This is only one important lesson however. Flawed information designs surround us but users often muddle through, perhaps losing some efficiency, surely suffering lower satisfaction from the interaction, and inevitably completing tasks in a manner that is not ideal. Such is life, and users seem pretty tolerant of technologies if they are good enough for our purposes. In the voting scenario however, the luxury of muddling though was denied many users. News accounts indicated that confused users were often denied a chance to correct their 'errors', the context of use was manned by key stakeholders who allegedly provided no undo feature, a form of interaction that would rightly infuriate any user of current information technology. Beyond the physical interface to any information space lurks a context of use which can shape and influence acceptance and use. Worryingly, I have not heard many in the IA communities discuss this issue when analyzing the ballot design. Could this be a further consequence of narrowing our view of what is really within the remit of IAs and what lies without?
Beyond the professional interest groups, the ballot design was much discussed and dissected. The Sunday edition of the New York Times immediately after the election contained an article on the design's impact on voters and even presented an improved version proposed within hours by a local design company. Such media coverage of design issues is rare and in many ways we should be grateful for the exposure provided. User confusion, usability, readability, and user-centered design were common phrases for awhile in news reports and for a brief few days there was a 'call-to-arms' thread in relevant lists urging interaction designers and IA's to make their voices heard. The Usability Professionals Association even issued a public statement on the topic (see www.upassoc.org) claiming that the problems could easily have been avoided.
But just how easy would it have been? Making others aware of just what we do as professionals has always proved more difficult than it would appear. Most media commentators felt the design problems were obvious (and did anyone articulate anything to contradict that?), and a well known NPR journalist was quoted as saying that when it came to voter errors, there was no accounting for user stupidity. Sound familiar? Evaluation is an exercise in common-sense and if errors occur it is probably the user's fault! Is this the message we really want people to take from this windfall of publicity? If the problems were so simple to cure, who needs IAs?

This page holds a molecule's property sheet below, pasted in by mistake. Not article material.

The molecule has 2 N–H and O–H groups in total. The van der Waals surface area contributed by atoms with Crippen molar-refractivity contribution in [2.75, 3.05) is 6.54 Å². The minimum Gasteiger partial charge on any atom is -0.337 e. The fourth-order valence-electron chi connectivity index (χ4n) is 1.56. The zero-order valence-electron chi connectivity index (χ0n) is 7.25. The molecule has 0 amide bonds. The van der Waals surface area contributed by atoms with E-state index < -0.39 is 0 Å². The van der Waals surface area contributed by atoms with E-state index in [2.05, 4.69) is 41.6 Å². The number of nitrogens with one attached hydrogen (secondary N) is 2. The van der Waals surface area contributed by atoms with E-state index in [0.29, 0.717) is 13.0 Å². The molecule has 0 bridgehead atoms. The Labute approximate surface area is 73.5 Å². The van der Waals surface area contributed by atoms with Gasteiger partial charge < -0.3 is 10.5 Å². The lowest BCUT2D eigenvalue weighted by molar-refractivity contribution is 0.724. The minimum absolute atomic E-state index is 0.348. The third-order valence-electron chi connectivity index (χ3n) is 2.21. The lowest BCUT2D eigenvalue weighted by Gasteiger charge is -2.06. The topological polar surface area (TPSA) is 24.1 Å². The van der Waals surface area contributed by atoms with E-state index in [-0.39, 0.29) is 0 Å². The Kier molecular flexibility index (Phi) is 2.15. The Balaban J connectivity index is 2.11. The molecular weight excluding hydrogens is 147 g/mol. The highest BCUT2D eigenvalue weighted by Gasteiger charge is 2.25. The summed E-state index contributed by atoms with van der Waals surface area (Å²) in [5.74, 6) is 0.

The limitations of the dialog on the issue were never more apparent than the treatment given to the statistical analyses of voter patterns which purported to show that the distribution of votes in locations with the questionable ballot were highly improbable. Ah but you can prove anything with statistics can't you? In comparison to the layout issue, the statisticians were barely heard, never mind understood. Results from a Canadian test indicated that the ballot design really did make it harder to vote for a certain candidate. This study, conducted within days of the election, was hungrily consumed on the newsgroups and the press, where no doubt many readers wished they had thought of doing it first. But why didn't anyone ask how valid this was? Where does one find participants in that window of time unsullied by the news from Florida?
There are some important lessons to learn, and they require us to educate the public more on what we can offer by way of design. A little less concern with defining such issues in or out of IA, and more with showing a unified front on the design issues that matter to real people would be a start. IA is about design, and design impacts people, at the task level, the context level and the social level. Understanding and predicting this impact is not simply a matter of common-sense but a matter of theory and method. Before the memories of the butterfly ballot fade, we would do well to remind politicians, working groups on election reform, and the media of this. In so doing, IAs must work on improving our own communication of these ideas to make them more comprehensible to the rest of the world.